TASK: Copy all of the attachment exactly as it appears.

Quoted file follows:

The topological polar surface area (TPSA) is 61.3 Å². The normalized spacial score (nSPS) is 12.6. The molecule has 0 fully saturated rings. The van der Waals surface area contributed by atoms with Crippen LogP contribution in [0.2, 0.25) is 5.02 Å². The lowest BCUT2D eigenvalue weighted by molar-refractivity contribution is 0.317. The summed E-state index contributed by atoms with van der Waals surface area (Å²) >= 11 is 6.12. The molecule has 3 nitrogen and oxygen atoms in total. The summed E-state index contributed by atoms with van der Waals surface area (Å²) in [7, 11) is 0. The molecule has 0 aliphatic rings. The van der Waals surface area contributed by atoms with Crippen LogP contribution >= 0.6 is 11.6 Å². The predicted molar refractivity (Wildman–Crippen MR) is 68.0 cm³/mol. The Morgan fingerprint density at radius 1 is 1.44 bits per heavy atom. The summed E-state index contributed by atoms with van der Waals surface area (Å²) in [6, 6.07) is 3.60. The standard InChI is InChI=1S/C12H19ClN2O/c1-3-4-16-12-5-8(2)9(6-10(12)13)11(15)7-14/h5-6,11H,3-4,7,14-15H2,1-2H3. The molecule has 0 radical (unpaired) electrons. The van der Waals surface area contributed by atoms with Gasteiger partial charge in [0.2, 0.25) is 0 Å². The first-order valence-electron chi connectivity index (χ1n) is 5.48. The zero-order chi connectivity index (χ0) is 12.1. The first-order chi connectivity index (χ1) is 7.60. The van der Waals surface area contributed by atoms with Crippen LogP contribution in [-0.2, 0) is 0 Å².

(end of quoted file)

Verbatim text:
The topological polar surface area (TPSA) is 61.3 Å². The normalized spacial score (nSPS) is 12.6. The molecule has 0 fully saturated rings. The van der Waals surface area contributed by atoms with Crippen LogP contribution in [0.2, 0.25) is 5.02 Å². The lowest BCUT2D eigenvalue weighted by molar-refractivity contribution is 0.317. The summed E-state index contributed by atoms with van der Waals surface area (Å²) >= 11 is 6.12. The molecule has 3 nitrogen and oxygen atoms in total. The summed E-state index contributed by atoms with van der Waals surface area (Å²) in [7, 11) is 0. The molecule has 0 aliphatic rings. The van der Waals surface area contributed by atoms with Crippen LogP contribution >= 0.6 is 11.6 Å². The predicted molar refractivity (Wildman–Crippen MR) is 68.0 cm³/mol. The Morgan fingerprint density at radius 1 is 1.44 bits per heavy atom. The summed E-state index contributed by atoms with van der Waals surface area (Å²) in [6, 6.07) is 3.60. The standard InChI is InChI=1S/C12H19ClN2O/c1-3-4-16-12-5-8(2)9(6-10(12)13)11(15)7-14/h5-6,11H,3-4,7,14-15H2,1-2H3. The molecule has 0 radical (unpaired) electrons. The van der Waals surface area contributed by atoms with Gasteiger partial charge in [0.2, 0.25) is 0 Å². The first-order valence-electron chi connectivity index (χ1n) is 5.48. The zero-order chi connectivity index (χ0) is 12.1. The first-order chi connectivity index (χ1) is 7.60. The van der Waals surface area contributed by atoms with Crippen LogP contribution in [-0.2, 0) is 0 Å².